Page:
Sunday, November 13, 2011


“By God the old man could handle a spade/just like his old man.” In his poem, ‘Digging’, Seamus Heaney celebrates his earth-turning lineage but is resigned to his inability to emulate the footsteps of his father and his grandfather: “But I’ve no spade to follow men like them/Between my finger and my thumb/the squat pen rests/I’ll dig with it”. Moving away from his roots and into his writerly existence, Heaney is detached and divorced from the physical and manual essence of life. For him now, his writing is his digging; but Heaney has it wrong – writing and digging are not mutually exclusive, they are both elemental. And if you are a slave to the pen (well, the qwerty keyboard), there is nothing more essential to maintaining equilibrium than moving and breaking up the earth.

Now that the harvest is complete on the allotment (save for the fennel, sprouts and leeks), the waning plants uprooted and composted, the last defiant weeds shaken from the soil, it is time to dig. Each bed is roughly dug, treated to a good covering of muck and then left uncovered to let the winter frost break the soil up even more. I enjoy the digging, turning over the soil in great spade-sized sods and if the weather is against me it is all to the good. Last Saturday, a benign drizzle was whipped into a cold shower by a capricious wind: the mild westerly of the day before had become a stiff north-easterly and, head down and hood up, I dug and dug hunched to the task. Lost in thought, and with the repetitive rhythm of moving up and down each row of the potato beds, I soon passed two hours before I noticed the afternoon light was fading. Breathless but invigorated, I had shaken off the cares of the working week and had set my mind straight on a tricky chapter.

Today, the weather could not have been more different: a warm, low sun meant it was coat off and sleeves up and harder, sweatier work; but there was no less room for thoughtful reflection. Having come from the morning’s Remembrance Day service in Hailsham, where my sons were parading with their Beaver and Cub Scout troops, I was considering whether I would attend regularly if it wasn’t for them. And I’m sure I would, even though I never did before it became something my sons did. Remembrance Day is not only about marking the passing of those who were lost in the senseless slaughter of the First World War - it is also about the loss in all of the conflicts in our name since then; and it is a chance to acknowledge those who fought and have survived and those who survived but are no longer with us.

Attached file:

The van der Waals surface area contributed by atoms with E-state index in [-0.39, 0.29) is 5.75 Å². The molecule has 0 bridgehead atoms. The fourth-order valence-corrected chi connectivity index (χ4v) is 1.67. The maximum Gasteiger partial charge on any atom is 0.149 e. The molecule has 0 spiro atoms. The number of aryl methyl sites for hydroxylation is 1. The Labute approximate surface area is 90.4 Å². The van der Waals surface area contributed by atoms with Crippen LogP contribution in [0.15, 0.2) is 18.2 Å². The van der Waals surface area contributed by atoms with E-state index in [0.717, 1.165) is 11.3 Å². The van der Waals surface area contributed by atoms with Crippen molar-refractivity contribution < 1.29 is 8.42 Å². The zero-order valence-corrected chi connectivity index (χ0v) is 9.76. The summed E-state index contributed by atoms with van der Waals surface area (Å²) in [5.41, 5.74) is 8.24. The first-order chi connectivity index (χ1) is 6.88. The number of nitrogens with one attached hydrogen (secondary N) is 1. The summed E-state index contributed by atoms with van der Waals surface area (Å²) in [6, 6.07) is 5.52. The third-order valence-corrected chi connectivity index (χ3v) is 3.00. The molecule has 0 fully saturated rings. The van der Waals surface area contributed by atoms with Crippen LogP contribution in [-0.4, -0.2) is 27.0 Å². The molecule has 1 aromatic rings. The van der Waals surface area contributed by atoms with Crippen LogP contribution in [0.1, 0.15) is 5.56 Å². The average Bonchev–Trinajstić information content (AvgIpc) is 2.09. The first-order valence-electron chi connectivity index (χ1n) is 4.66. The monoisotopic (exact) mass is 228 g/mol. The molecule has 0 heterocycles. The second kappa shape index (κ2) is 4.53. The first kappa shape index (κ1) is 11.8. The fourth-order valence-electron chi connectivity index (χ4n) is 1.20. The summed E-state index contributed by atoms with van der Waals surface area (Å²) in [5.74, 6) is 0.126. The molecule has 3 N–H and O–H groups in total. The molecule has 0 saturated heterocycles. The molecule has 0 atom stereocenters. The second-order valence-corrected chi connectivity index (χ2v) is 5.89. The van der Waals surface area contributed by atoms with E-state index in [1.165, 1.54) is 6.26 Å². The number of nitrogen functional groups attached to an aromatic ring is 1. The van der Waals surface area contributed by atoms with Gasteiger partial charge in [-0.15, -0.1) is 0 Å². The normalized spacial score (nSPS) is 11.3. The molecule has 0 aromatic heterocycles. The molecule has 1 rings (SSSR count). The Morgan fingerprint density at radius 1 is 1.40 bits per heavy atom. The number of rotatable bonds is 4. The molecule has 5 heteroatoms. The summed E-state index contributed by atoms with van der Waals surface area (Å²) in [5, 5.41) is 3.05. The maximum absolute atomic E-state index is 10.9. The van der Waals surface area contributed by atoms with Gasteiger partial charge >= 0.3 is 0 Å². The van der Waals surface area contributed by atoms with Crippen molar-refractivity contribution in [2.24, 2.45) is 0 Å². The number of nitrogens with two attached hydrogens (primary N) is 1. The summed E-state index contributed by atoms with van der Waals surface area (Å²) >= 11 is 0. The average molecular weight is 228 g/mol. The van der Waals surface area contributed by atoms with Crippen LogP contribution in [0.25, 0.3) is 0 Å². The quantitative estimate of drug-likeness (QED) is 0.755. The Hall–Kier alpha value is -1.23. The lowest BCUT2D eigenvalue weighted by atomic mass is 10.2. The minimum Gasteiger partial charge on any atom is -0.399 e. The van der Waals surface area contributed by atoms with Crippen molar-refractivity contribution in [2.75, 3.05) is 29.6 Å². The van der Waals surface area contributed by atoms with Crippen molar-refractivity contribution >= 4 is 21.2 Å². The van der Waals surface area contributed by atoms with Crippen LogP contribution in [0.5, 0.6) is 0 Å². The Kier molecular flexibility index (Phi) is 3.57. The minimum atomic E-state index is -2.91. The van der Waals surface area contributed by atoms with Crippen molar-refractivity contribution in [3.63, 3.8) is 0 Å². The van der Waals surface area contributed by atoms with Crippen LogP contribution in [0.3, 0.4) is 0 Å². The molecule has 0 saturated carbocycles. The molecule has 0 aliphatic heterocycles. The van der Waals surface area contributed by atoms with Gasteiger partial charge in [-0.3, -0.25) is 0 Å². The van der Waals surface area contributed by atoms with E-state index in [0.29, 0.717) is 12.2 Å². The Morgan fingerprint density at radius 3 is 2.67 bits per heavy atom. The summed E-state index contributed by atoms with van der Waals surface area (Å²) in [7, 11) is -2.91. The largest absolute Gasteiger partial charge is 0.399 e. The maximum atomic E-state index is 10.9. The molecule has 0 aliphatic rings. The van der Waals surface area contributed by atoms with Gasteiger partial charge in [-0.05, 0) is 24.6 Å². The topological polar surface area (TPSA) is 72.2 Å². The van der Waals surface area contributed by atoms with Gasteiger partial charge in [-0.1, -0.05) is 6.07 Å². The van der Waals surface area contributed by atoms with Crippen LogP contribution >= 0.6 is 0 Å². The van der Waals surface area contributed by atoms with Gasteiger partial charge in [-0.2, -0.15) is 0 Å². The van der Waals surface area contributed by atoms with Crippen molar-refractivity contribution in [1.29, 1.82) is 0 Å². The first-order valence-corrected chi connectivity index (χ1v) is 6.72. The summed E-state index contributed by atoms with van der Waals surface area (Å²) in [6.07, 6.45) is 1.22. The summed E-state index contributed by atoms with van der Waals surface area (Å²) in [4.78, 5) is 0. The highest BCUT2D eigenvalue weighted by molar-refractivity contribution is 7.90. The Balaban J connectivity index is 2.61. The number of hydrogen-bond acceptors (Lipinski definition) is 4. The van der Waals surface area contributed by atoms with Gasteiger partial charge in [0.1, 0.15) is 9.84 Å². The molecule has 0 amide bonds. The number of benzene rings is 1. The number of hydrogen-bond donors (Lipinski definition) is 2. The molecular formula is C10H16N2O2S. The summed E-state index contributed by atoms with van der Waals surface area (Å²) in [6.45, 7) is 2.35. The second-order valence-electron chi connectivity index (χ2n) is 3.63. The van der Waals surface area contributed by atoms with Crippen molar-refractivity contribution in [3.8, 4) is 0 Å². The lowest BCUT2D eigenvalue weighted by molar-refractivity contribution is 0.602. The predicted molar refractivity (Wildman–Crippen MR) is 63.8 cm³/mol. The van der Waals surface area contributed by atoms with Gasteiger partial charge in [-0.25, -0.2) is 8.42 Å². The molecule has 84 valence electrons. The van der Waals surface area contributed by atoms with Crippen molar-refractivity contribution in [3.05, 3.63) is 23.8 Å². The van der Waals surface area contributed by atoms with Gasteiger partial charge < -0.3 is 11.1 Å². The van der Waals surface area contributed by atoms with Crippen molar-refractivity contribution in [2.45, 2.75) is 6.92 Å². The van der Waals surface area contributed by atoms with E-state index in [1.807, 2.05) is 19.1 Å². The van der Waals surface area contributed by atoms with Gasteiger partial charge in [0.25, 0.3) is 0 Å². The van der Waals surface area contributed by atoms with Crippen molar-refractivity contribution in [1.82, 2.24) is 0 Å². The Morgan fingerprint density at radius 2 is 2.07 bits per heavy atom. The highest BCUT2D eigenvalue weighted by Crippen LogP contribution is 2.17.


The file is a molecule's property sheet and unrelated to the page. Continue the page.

The wars of the twentieth century still touch so many of us and, as I dug, I thought of my own connections: my dad, orphaned at 18 and in Lancaster bombers as a 22 year old, scared to death over Germany in 1944, an experience he never shook off; his mum, four years earlier, dead from injuries she received when she was blown across the room putting up a blackout curtain during the Blitz. My mum’s brother, also: a prisoner of the Japanese in Burma without having fired a shot and lucky to survive the cruelty and near-starvation. My mum said he was never the same when he came home and I have an early childhood recollection of seeing him before he emigrated to Canada in the late sixties, a stern but quiet man. And my maternal grandfather, who survived the Great War but came home with a leg full of shrapnel that put paid to his pre-war football career with Bury – and certainly to his mooted move to Liverpool that had been interrupted by Franz Ferdinand’s difficulties – and sent him back to the hard life of the railways.

Drifting out of reverie, I am conscious again of the spade - “the curt cuts of an edge” – as it breaks up the roots of the long-dead sweet corn plants; but the digging has caused “living roots [to] awaken in my head”. I never met my father’s mother but she is no less of a “living root” to me than those who survived but were changed forever by their experiences. For Heaney, “the squat pen rests; as snug as a gun” but if I have to choose a weapon it is the spade, “the coarse boot nestled on the lug, the shaft/against the inside knee”, turning over what has gone before and preparing for what is to come.

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